4 mins read 20 Nov 2020

Rocket Lab attempting first reusability test for Electron

Rocket Lab pushes for its sixteenth launch using the Electron booster – with their first attempt at testing recovery of the first stage for reusability. Riding aboard is an interesting set of payloads.

Previous launch from Rocket Lab on the ‘Make it Rain’ mission. Credit: Simon Moffatt and Sam Toms.

New Zealand’s space launch company, Rocket Lab, is set to attempt a historic mission today – launching an array of satellites into orbit, in addition to the company’s first attempt at recovering a reusable component of its rocket.

Like previous missions, Rocket Lab will be using the Electron vehicle to deliver multiple payloads into orbit from the beautiful Mahia Peninsula in New Zealand, before the lower stage of the rocket returns to Earth by parachute for a soft oceanic landing, where it can be recovered and used again in future missions.

The aim of this major milestone in this recovery mission is to conduct further analysis on the returned component which will then inform future return missions, of which Rocket Lab as ambitious plans for – including recovering the lower stages of boosters mid-air using helicopters to snag rocket stages as they safely parachute back down to Earth.

The ‘Return to Sender’ mission profile. Credit: Rocket Lab.

Across the planet, commercial and state actors have started migrating their rocket launch models to include reusable components, thus lowering the overhead costs of each mission – which in turn has allowed the CubeSat market to take off – both literally and figuratively.

This disruption in processes, operations and funding has allowed the accessibility to space to now be within reach of larger market of vendors, such as researchers, AgriTech suppliers and Earth Observation services.

Electron ready to go for Return to Sender mission. Credit: Rocket Lab.

The current mission, known as Return to Sender is Rocket Lab’s sixteenth launch using the Electron Booster, since first starting in May 2017 – a run that has proven extremely successful with only two historical failures (the very first test and an additional launch in July 2020).  Over this period Electron has successfully been delivering payloads for NASA, the NRO, PlanetLabs, DARPA and the US Airforce into Low-Earth Orbit.

The Te Waka Āmiorangi Aotearoa APSS-1 CubeSat developed by students and heading to space aboard the Return to Sender mission. Credit: Auckland in Space.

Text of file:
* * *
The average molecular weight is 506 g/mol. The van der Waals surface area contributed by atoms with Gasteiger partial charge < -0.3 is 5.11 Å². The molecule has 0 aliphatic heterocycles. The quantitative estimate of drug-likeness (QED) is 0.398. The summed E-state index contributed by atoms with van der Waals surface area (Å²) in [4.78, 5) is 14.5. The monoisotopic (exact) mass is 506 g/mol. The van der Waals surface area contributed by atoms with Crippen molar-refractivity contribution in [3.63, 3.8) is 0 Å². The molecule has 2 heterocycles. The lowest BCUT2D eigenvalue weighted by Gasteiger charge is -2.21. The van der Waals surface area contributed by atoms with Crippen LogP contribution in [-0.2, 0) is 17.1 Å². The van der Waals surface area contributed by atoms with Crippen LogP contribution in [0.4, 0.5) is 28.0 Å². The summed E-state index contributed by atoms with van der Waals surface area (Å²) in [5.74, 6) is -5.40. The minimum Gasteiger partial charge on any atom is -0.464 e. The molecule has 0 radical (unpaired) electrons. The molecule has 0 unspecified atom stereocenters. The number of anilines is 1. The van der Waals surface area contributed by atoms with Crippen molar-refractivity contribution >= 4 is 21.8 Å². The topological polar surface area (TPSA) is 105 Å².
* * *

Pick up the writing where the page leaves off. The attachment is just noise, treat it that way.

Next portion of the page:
One of the payloads aboard Electron is Auckland Universities first student-built satellite “Te Waka Āmiorangi Aotearoa APSS-1” – a 1 unit CubeSat that has been developed over the last three-and-a-half years, and designed to monitor electrical activity in Earth’s upper atmosphere to test if observed ionospheric disturbances can predict earthquakes, as well as providing science knowledge about how solar winds and geophysical events affect Earth’s atmosphere.

To ensure that the satellite was in its best condition prior to launching, the team from Auckland Programme for Space Systems tested their payloads at The Australian National University’s National Space Test Facility, which simulates the conditions of launch and extremes of space. Tests of this nature help reduce risks prior to launching assets into space.

Nose cone encapsulation for the Return to Sender mission. Credit: Rocket Lab.

Other payloads that Return to Sender will carry include the DRAGRACER mission – a space debris management test by the TriSept Corporation, which will test tethering technology to accelerate unused spacecraft into re-entry orbits, helping clean up the growing problem of space junk

In addition, BRO-2 and BRO-3 – the next edition of satellites from French company UNseenlabs, which eventually plans to orbit 20 of these assets which are dedicated to maritime surveillance.

The SpaceBees CubeSats that are being launched on the Return to Sender mission. Credit: Rocket Lab.

The Spacebees are also being launched on this machine and are described as a swarm of 24 small satellite units (part of a larger constellation of 150 small satellites when completed), which provide communication capabilities to remote regions of the world using IoT devices.

And lastly, the quirky Gnome Chompski – which is a Gnome shaped mass simulator, which pats homage to the innovation and creativity of gamers worldwide, that also doubles as a test that qualifies a new method of 3D printing which can hopefully be utilised for future missions.

Gnome Chompski who will ride aboard the Return to Sender mission. Credit: Rocket Lab.

Thousands of people are expected to watch the launch online with keen interest on Rocket Lab’s recovery, but also as a form of charity. Valve’s Gabe Newell will be donating one dollar to the Paediatric Intensive Care Unit at Starship children’s hospital for every person who watches the launch online (link below).


Watch the launch live here